My Turn: On Wednesday, let freedom ring
Three p.m. on Wednesday marks the 50th anniversary of Dr. Martin Luther King, Jr.’s “I Have a Dream” speech at the Lincoln Memorial in Washington, D.C. The current issue of Time magazine anoints King as a founding father and cites the “Dream” speech as a pivotal moment of the 20th century.
Some of us remember that hot August day when Washington prepared for a riot and received a Sunday school picnic atmosphere with songs and cheers for the recently police-beaten marchers from Greenville, S.C. King departed from his text to a familiar theme, spanning the country beginning with, “From the prodigious hilltops of New Hampshire, let freedom ring.”
King’s biblical roots and preaching power inspired congregations to move effectively toward resolving long-standing civil rights abuses. Clergy and lay folk, rabbis and priests supported the extraordinary nonviolent challenges which led to the legislation of 1964 and 1965.
The impact of their mainline religious communities’ influence was reflected in segregationist Sen. Richard Russell’s complaint that “the Civil Rights Act of 1964 passed only because those damn preachers got the idea that it was a moral issue.”
The New Hampshire Council of Churches has notified every religious congregation in the state to encourage a solemn, joyful moment – “Let Freedom Ring” at 3 p.m. Wednesday – by ringing bells (steeple or hand-held) for three minutes.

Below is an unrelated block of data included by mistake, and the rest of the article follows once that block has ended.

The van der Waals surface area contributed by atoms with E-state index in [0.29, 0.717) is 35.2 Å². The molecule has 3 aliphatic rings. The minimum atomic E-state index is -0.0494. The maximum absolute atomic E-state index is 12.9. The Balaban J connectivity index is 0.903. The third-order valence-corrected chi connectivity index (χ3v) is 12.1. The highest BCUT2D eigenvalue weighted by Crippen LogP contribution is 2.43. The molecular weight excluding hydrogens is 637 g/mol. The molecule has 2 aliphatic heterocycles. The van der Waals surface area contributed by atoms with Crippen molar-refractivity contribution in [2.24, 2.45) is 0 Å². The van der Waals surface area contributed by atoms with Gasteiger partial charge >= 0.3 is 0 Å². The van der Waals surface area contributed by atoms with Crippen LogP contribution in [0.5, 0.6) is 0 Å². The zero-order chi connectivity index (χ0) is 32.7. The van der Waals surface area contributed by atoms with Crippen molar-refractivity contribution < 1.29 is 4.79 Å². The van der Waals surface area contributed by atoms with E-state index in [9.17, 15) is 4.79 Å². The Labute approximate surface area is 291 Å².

The council is joined by the New Hampshire Humanities Council, American Friends Service Committee and the Common Man restaurants.
Thus far I know the bells will ring from Star Island to Lebanon, and from Keene to the summit of Mount Washington where the Appalachian Mountain Club hut people, together with Scott and Natt King – stone masons from the Lakes Region – will ring bells. During the bicentennial year, Scott King walked across the country, so it is fitting that he rings a bell from the most prodigious summit in New Hampshire. Other celebrations will take place in front of the State House in Concord and on the town common in Plymouth.
Congregations are encouraged to plan their appropriate moments and register their support by emailing LetFreedomRing@thecman.com. There are many moral issues to be confronted here in our state, and congregations should be proud of the past and preparing for the future. Let Freedom Ring!
(Rev. Sid Lovett is a Democratic state representative from Holderness.)